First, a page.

Per Trouble, “It sets up this tower of power Panopticon kind of thing, where platforms self-censor in order to protect themselves. Some sites will get seized, and that will send a ripple effect through the internet, which causes other people to pre-emptively shut down or limit their services. Already, some platforms shadowban adult users, and Facebook is notorious for deleting or suspending the profiles of regular people based on photo-recognition or peer-to-peer reporting.”

That’s right: Everything from plain old porn to sexy Instagram posts — i.e., stuff that has nothing to do with transactional sex — could get lost in the wash.

“If you’re selling bras, lingeries or body jewelry on social media and post provocative stuff — or your favorite accounts do this — they’re going to be affected too,” says Savage. “They’re going to be shut down because the people enforcing these policies aren’t going to take the time to sit down and say, ‘Well, she’s a jewelry creator,’ or ‘She’s a fashion model.’ They’re going to see legs, ass and breasts and shut it down. Not to mention, they’re going to search for keywords and images and shut tons of stuff down. Sex workers are an easy target because nobody gives a shit about us; so it’s like, ‘Boom! Let’s take them out first.’ But when porn becomes affected by this as well, which it will, more and more consumers are going to be upset.”

Needless to say, none of this is good for a sex worker’s bottom line — or their mental health.

“In-person sex workers rely on the internet in order to work independently,” explains Alba. “This is critical for finding clients, screening clients and networking with other sex workers for safety purposes. Stigma and isolation also are huge occupational hazards and making it unsafe to discuss sex work online only exacerbates the problem and worsens any associated mental health issues.”

“I’ve already heard reports of at least two women who committed suicide because of the added stress and uncertainty this caused them,” Cross adds. “Women are going missing because they don’t have access to safety checklists. Women are going back to pimps because they don’t have the agency to make appointments themselves because the ad sites were taken down. The loss of income is causing homelessness and will only escalate. Some people consider themselves ‘survival sex workers’ where they only do sex work because other work options aren’t available to them for various reasons. So shutting them off is going to have serious, immediate and negative consequences.”

Sex workers would rather you listen to them than Monk — at least, you know, when it comes to sex work.

“Celebrities who don’t know what they’re talking about should sit down,” Cross continues. “Nor did any of them respond to the many offers to discuss this bill — now law — with anyone who could have offered insight on it, especially about how it didn’t really stop trafficking. Sex trafficking is probably the worst crime — no one wants it to continue. But it existed long before the internet because of the conditions that created it, and so, it will continue to exist long after FOSTA-SESTA.”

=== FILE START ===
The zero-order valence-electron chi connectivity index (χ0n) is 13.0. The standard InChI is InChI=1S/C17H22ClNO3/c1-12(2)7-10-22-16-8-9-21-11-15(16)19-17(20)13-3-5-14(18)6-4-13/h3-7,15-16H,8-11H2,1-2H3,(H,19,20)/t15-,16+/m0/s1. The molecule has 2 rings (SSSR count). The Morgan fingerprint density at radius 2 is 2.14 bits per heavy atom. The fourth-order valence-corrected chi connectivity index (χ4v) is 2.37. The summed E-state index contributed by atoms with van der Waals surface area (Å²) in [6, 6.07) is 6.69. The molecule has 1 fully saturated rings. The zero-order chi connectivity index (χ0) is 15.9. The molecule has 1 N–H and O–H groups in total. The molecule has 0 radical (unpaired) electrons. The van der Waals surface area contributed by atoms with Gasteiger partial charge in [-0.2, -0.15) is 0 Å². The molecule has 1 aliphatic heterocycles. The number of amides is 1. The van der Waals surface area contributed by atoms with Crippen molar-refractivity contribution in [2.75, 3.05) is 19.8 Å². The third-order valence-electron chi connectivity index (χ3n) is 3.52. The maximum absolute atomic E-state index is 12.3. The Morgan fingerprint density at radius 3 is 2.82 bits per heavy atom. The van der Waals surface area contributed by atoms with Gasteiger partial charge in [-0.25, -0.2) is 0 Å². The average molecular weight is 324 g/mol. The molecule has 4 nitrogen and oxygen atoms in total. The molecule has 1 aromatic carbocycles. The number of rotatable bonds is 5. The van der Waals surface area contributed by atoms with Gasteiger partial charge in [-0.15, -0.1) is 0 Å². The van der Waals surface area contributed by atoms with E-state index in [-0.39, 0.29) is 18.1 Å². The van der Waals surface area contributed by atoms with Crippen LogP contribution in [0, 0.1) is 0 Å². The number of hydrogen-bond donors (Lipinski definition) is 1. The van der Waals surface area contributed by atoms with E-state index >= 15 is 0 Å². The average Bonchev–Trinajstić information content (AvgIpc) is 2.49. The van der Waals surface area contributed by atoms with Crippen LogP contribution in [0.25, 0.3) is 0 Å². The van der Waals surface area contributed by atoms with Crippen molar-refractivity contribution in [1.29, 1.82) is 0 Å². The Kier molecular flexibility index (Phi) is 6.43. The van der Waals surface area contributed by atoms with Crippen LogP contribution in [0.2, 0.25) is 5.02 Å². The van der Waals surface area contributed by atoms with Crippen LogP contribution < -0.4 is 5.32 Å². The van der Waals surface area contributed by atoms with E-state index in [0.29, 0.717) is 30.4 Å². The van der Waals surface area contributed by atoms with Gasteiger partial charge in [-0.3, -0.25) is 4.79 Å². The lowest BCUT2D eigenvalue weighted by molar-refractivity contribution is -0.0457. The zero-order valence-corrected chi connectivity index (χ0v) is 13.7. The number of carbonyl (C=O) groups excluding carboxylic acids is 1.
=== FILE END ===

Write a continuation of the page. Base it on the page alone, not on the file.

Adds Alba, “Sex trafficking is a very minor segment of labor trafficking, and yet these same celebrities are indifferent to the struggles of other trafficked laborers, such as hotel cleaning staffs and farm laborers.”

Three Things You Can Do to Help.

1) Tip your favorite sex worker. “I want fans to start taking their consumership seriously and pay for the sex work you consume,” says Trouble. “We would survive if even 10 percent of our fans did slightly better at tipping us.”

2) Support the unionization of sex workers. “Legal sex industry workers — meaning adult film performers, webcammers, brothel workers in Nevada and strippers — have wasted so many years not organizing themselves and not expanding their rights base,” says Doogan. “Now we see the attack against us has expanded in a big way. Sex workers who can must address the criminalization of our occupation, because all of these other bad policies are predicated upon the criminalization of prostitution laws.”

3) Most of all, don’t be embarrassed by the fact that you’ve paid for it. “The pervasive internalized shame of the consumer, like all the fucking politicians that hire us, leads them to punish us for fulfilling their needs and desires,” says Alba. “It’s not unusual for clients to be in denial of their sex consumption, or blame or punish sex workers for the shame they feel around their sexual desires. It’s like how the most publicly homophobic conservative politicians are the same ones getting blow jobs from men in bathroom stalls.

“This is the only job I’ve had where I’ve made a decent living and felt good about what I do under the specter of late capitalism, because sex work is economic justice, taking back some of the spoils of the riches built on the backs of marginalized people. I’m a businessperson and a healer, and I refuse to apologize for what I do.”

Neither then should you.